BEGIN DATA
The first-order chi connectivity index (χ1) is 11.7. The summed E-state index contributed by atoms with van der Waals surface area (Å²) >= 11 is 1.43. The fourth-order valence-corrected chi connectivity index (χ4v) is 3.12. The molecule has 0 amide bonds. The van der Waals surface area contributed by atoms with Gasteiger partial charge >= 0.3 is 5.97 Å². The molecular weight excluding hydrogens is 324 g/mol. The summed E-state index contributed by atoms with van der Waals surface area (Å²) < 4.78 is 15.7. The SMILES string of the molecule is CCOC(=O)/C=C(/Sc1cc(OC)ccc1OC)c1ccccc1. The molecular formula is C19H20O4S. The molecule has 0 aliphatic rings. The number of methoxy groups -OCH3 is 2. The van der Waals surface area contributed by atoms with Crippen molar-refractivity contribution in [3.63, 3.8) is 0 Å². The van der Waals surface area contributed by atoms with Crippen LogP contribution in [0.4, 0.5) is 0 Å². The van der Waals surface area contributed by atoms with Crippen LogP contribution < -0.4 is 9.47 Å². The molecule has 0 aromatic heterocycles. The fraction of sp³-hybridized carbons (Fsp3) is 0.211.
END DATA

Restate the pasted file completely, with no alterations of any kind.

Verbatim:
The first-order chi connectivity index (χ1) is 11.7. The summed E-state index contributed by atoms with van der Waals surface area (Å²) >= 11 is 1.43. The fourth-order valence-corrected chi connectivity index (χ4v) is 3.12. The molecule has 0 amide bonds. The van der Waals surface area contributed by atoms with Gasteiger partial charge >= 0.3 is 5.97 Å². The molecular weight excluding hydrogens is 324 g/mol. The summed E-state index contributed by atoms with van der Waals surface area (Å²) < 4.78 is 15.7. The SMILES string of the molecule is CCOC(=O)/C=C(/Sc1cc(OC)ccc1OC)c1ccccc1. The molecular formula is C19H20O4S. The molecule has 0 aliphatic rings. The number of methoxy groups -OCH3 is 2. The van der Waals surface area contributed by atoms with Crippen molar-refractivity contribution in [3.63, 3.8) is 0 Å². The van der Waals surface area contributed by atoms with Crippen LogP contribution in [0.4, 0.5) is 0 Å². The van der Waals surface area contributed by atoms with Crippen LogP contribution < -0.4 is 9.47 Å². The molecule has 0 aromatic heterocycles. The fraction of sp³-hybridized carbons (Fsp3) is 0.211.